Now it’s a lovely hymn. We don’t use instruments during Advent, so there will be no organ or piano, but you seem to sing it reasonably well. I suggest you sing it every Sunday, somewhere along the line, for some reason. Also, the verses here are the antiphons–if you take them in reverse order–are the antiphons of the Magnificat, chanted before and after the Magnificat the last eighteen days of Advent. So, at least on the last two Sundays, you chant these as the antiphons with the Magnificat, and that would end therefore with, “O come, O come Emmanuel, and ransom captive Israel.”

This hymn was put together, from many sources, by the time of the ninth century. Interestingly enough, my wife you may remember is Greek, and after we were married I came across a recording she had that had been done by the Holy Cross Choir, at Holy Cross, which is the Greek seminary up in Brookline, Mass. And I just put it on to hear some stuff, and I heard this very familiar melody of something being sung in Greek. And I thought, “I know that. What is that?” It was “O come, O come Emmanuel”, in Greek, sung by the choir of the Holy Cross Greek Orthodox Seminary, as an Orthodox hymn, as an example of Orthodox hymnography. So if any Greeks give you grief about it, just tell them to get the record.

Okay, there is also another lovely–I’ll just point it out to you–hymn which is done at vespers, Creator of the Stars of Night. Yeah, here it is, 429:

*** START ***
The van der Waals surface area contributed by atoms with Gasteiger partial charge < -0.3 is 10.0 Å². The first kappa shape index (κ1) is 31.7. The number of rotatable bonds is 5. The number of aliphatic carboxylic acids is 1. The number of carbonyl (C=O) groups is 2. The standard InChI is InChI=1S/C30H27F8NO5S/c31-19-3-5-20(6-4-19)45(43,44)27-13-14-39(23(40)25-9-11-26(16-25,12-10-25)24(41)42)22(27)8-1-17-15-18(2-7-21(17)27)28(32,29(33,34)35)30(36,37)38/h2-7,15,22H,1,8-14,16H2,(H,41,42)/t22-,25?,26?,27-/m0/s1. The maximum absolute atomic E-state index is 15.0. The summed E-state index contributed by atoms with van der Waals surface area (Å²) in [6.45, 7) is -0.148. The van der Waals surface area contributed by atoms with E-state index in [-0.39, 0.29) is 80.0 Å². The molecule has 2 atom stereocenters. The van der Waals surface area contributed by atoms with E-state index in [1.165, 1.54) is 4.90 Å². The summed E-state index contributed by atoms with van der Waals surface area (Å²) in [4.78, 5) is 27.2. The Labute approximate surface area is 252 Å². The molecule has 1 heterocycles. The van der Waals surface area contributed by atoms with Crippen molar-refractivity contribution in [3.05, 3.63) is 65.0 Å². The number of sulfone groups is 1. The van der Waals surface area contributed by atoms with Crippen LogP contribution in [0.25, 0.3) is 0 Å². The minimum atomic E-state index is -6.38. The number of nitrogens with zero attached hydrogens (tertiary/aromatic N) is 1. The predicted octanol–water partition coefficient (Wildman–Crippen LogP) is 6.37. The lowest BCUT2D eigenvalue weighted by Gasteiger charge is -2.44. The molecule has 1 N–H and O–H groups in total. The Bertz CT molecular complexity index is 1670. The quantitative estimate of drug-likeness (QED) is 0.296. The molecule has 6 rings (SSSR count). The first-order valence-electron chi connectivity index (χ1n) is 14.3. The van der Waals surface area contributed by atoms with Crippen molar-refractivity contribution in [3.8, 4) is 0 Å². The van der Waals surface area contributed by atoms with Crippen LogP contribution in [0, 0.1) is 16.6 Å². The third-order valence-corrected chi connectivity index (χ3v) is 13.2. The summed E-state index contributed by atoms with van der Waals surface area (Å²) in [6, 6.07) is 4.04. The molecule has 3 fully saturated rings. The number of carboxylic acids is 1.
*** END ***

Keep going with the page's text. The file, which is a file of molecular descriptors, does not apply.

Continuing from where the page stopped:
Creator of the stars of night,
Thy people’s everlasting light,
O Jesu, savior of us all,
Regard Thy servants when they call.

Thou, grieving at the bitter cry
of all creation doomed to die
Did’st come to save our ruined race
With healing gifts of heavenly grace.

Thou cam’st, the Bridegroom of the bride,
As drew the world to evening-tide;
Proceeding from a virgin shrine,
The Son of Man, the Lord divine.

At Thy great Name, exalted now,
All knees must bend, all hearts must bow;
And things in heaven and earth shall own,
That Thou art Lord and King alone.

To Thee, O holy One we pray,
Our Judge in that tremendous day,
Preserve us while we dwell below,
From every onslaught of the foe.

All praise, eternal Son, to Thee,
Whose Advent sets Thy people free,
Whom with the Father we adore,
And Spirit blessed forevermore. 


That is also sung at Vespers in Advent, just before the Magnificat. So do that every time you come together at Vespers.

Okay, I’ll be here if any of you want to come to confession, and we will see you in the morning. God Bless.


This lesson was taught on Saturday evening, November 23, 2013,
at Christ the King Orthodox Church in Omaha, Illinois, by Fr. Michael Keiser.



About Fr Joseph Gleason

I serve as a priest at Christ the King Orthodox Mission in Omaha, Illinois, and am blessed with eight children and one lovely wife. I contribute to On Behalf of All, a simple blog about Orthodox Christianity. I also blog here at The Orthodox Life.
Video | This entry was posted in Christmas, Fasting, Fr. Michael Keiser. Bookmark the permalink.